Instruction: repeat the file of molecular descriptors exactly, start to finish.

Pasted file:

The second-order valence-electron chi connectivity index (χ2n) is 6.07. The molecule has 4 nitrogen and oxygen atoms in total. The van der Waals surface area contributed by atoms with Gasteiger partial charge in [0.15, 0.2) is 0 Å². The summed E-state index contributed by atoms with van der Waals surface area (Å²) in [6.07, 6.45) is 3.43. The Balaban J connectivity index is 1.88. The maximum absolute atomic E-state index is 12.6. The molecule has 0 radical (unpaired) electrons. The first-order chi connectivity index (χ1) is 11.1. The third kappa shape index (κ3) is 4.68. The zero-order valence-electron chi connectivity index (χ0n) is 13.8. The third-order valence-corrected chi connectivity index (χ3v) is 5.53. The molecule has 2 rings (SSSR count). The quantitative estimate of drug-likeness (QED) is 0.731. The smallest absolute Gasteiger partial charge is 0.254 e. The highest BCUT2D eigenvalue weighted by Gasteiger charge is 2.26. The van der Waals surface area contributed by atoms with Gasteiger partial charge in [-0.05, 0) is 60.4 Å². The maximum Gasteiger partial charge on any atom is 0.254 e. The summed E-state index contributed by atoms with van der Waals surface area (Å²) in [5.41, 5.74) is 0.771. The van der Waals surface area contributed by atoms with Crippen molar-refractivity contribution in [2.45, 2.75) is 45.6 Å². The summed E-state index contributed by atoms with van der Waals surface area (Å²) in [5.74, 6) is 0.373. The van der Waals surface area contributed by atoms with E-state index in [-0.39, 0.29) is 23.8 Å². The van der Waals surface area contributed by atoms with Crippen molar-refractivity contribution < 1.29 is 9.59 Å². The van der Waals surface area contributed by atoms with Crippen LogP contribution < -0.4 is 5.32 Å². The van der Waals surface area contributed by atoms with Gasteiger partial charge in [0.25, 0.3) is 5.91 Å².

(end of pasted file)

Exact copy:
The second-order valence-electron chi connectivity index (χ2n) is 6.07. The molecule has 4 nitrogen and oxygen atoms in total. The van der Waals surface area contributed by atoms with Gasteiger partial charge in [0.15, 0.2) is 0 Å². The summed E-state index contributed by atoms with van der Waals surface area (Å²) in [6.07, 6.45) is 3.43. The Balaban J connectivity index is 1.88. The maximum absolute atomic E-state index is 12.6. The molecule has 0 radical (unpaired) electrons. The first-order chi connectivity index (χ1) is 11.1. The third kappa shape index (κ3) is 4.68. The zero-order valence-electron chi connectivity index (χ0n) is 13.8. The third-order valence-corrected chi connectivity index (χ3v) is 5.53. The molecule has 2 rings (SSSR count). The quantitative estimate of drug-likeness (QED) is 0.731. The smallest absolute Gasteiger partial charge is 0.254 e. The highest BCUT2D eigenvalue weighted by Gasteiger charge is 2.26. The van der Waals surface area contributed by atoms with Gasteiger partial charge in [-0.05, 0) is 60.4 Å². The maximum Gasteiger partial charge on any atom is 0.254 e. The summed E-state index contributed by atoms with van der Waals surface area (Å²) in [5.41, 5.74) is 0.771. The van der Waals surface area contributed by atoms with Crippen molar-refractivity contribution in [2.45, 2.75) is 45.6 Å². The summed E-state index contributed by atoms with van der Waals surface area (Å²) in [5.74, 6) is 0.373. The van der Waals surface area contributed by atoms with E-state index in [-0.39, 0.29) is 23.8 Å². The van der Waals surface area contributed by atoms with Crippen molar-refractivity contribution < 1.29 is 9.59 Å². The van der Waals surface area contributed by atoms with Crippen LogP contribution < -0.4 is 5.32 Å². The van der Waals surface area contributed by atoms with Gasteiger partial charge in [0.25, 0.3) is 5.91 Å².